Wednesday, November 24, 2004

Budo, and Talking About Budo

Hey everybody. I just got back from a 6-day trip to Kyushu. It was a great opportunity to visit some friends and also some Sensei who have been very kind to me in the past. For example, the man I used to get my budo supplies from is an iaido 7-dan, kendo 8-dan, jukendo 8-dan and former All-Japan Senior Jukendo Champion. He's also good with a tanken, (although I don't know if there's a separate licence for that) and once had a shiai where he defeated his opponent (who was armed with a naginata) using a short sword. Pretty cool guy! He had his friend over, a very interesting old fellow who has been doing Chito Ryu karate for over 50 years. We spent the afternoon drinking tea and talking about martial arts. We hit on a lot of topics, and it was pretty inspiring to listen to these guys chat.

I also visited my old iaido sensei. He's the one who learned Shindo Munen Ryu from the Soke, or the Soke's son, or he WAS the Soke at some point, or something (none of it is very clear)... Anyway, I didn't get any more answers about his actual connection to the school, but we talked about it for a while, and how the school came to the Omura area of Nagasaki a few generations ago. Sensei also had a very interesting book called "The Bugei of the Hirado Area" which listed some of the styles taught to retainers of the Hirado daimyo, the Matsuura clan. Interesting stuff. It says in that book on Musashi by Tokitsu that one Lord Matsuura, a disciple of Yagyu Shinkage ryu as I recall, was defeated by a disciple of Musashi's Enmei Ryu. He then used this new knowledge to formulate a new school called the Shin-Gyo-To Ryu... (I'll have to check that book again.) Anyway, interesting to think that the samurai from where I used to live have a connection to Musashi...

The next day I went to Saga and visited Colin, our Niten Ichi Ryu friend. He had a friend over, a British guy who had apprenticed himself to a sword polisher in the past. Jealous me. However, I had other things on my mind because I agreed to buy Colin's katana. So, I am now the proud owner of a new shinken. Let's hope that I can remain proud owner of all ten of my fingers for some time to come. I must admit that I'm a little bit scared of the thing. As luck would have it, it is exactly the same length as my iaito. It IS fairly heavy, so I'll have to see if that means I need to deepen the bohi, start lifting weights, or what. Maybe I can live with it as is. We'll see...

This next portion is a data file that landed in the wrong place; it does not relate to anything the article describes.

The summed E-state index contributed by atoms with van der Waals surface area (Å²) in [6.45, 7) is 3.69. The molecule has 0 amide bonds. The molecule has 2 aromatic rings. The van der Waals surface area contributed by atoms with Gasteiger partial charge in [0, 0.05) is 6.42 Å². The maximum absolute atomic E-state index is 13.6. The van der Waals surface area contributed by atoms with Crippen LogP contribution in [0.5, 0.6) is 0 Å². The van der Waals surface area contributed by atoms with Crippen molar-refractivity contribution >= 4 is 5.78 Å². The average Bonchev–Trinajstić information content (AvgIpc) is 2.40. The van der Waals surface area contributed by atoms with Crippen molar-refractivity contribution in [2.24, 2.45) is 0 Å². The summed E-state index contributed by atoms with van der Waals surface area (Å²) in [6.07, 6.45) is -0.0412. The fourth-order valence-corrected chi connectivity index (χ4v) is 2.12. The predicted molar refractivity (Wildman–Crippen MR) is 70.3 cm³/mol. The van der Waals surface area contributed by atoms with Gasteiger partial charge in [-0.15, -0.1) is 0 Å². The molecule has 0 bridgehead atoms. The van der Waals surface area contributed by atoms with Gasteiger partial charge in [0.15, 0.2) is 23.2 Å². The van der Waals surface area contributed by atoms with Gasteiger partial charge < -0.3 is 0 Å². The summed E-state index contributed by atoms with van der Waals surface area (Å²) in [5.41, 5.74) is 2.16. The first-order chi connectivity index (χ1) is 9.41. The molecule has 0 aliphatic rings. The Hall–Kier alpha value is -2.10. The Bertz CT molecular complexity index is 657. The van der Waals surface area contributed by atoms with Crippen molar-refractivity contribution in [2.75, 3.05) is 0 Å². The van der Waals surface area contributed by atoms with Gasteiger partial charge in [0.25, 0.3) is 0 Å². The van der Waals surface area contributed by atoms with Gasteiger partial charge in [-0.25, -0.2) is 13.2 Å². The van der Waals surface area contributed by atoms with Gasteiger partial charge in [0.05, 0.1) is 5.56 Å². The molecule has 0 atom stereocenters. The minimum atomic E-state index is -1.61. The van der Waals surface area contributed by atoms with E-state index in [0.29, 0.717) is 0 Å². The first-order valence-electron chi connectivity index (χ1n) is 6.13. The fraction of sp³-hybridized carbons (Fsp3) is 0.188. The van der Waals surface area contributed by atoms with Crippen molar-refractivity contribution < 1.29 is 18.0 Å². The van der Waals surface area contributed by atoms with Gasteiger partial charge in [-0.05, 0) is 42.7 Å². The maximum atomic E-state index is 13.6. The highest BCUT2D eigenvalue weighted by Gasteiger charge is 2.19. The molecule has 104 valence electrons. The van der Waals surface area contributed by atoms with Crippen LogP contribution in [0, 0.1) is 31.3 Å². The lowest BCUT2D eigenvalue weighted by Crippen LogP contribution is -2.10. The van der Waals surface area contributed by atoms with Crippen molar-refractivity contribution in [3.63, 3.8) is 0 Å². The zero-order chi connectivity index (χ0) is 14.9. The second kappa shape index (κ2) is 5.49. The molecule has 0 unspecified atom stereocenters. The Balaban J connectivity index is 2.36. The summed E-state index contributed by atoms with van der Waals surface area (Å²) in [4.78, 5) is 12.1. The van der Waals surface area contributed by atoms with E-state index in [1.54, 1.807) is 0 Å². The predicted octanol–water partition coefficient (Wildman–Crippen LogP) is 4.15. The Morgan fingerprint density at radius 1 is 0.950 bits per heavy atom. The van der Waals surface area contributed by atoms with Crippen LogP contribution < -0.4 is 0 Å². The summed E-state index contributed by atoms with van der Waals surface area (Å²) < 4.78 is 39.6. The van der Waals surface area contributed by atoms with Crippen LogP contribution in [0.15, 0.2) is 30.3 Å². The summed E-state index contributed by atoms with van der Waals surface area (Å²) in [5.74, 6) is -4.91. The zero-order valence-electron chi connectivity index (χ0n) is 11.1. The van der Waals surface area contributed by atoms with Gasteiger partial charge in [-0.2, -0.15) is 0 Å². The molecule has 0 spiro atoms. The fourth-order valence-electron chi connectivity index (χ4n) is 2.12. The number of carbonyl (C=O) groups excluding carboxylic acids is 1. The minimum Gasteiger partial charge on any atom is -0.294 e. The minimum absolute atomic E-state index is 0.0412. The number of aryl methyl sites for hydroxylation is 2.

The funny (?) thing is that my iaido instructor in Kashiwa thought I was using a real sword all along. He said "You handle it as if it were real." He told me that some people don't use iaito the same way they would use a real sword, and you can tell somehow. I'm not sure what he means, but I guess it's a good thing.

Anyway, on the next-to-last day I went to Fukuoka and stayed overnight at Namitome Sensei's place. I really messed up the meeting time, and he was really angry at me. You don't want this guy angry at you. It's really scary. But anyway, it was nice to see him again. He wasn't feeling well at all, though. I guess he went to Sweden and contracted some sort of virus that laid him low for a while, so we didn't practice at all, but I am lazy (as you know) so that was fine with me. We talked about budo, which is all I seem to want to do lately anyway! In any case, as Haruna Sensei used to say, it's better to do a technique once while really thinking about it, than to do it a hundred times without thinking. So... if thinking and talking are the same thing, I'm halfway there, right? Right?

Photos of my new "baby" if I can ever figure out how to do photo hosting.

Sunday, November 07, 2004


This post is going to be my own personal Ran-Ai: trying to create some sort of unity out of formless chaos. More than likely, though, it's going to remain a random collection of my unrelated thoughts.

First, I forgot to mention in my last post that Furukawa Sensei and Arai Sensei did the ZNKR Jodo demonstration at the "half time" of the Kendo Championships on Wednesday. I was sitting way up in the rafters, but with the help of my super-zoom lens, I managed to grab a few shaky pictures. They didn't turn out so well, but that's what happens when you try to do manual focus and you're not wearing your glasses.

The next day, I went to the Kashiwa city Iaido practice. They are a group that practices in a local Elementary School gymnasium, and they seemed a little bit cool when I first approached them for permission to train. Thursday was my first practice, and I was told to warm up and go ahead into ZNKR Iai. As I did Mae a few times, I realized that everybody was watching me. They were sizing me up! Suddenly, it was like I was doing a grading or a shiai and I started to get very nervous. I don't know whether it was nerves, or the fact that I haven't done Iaido in over two months, but my legs were shaking after the first few waza. It was quite ridiculous.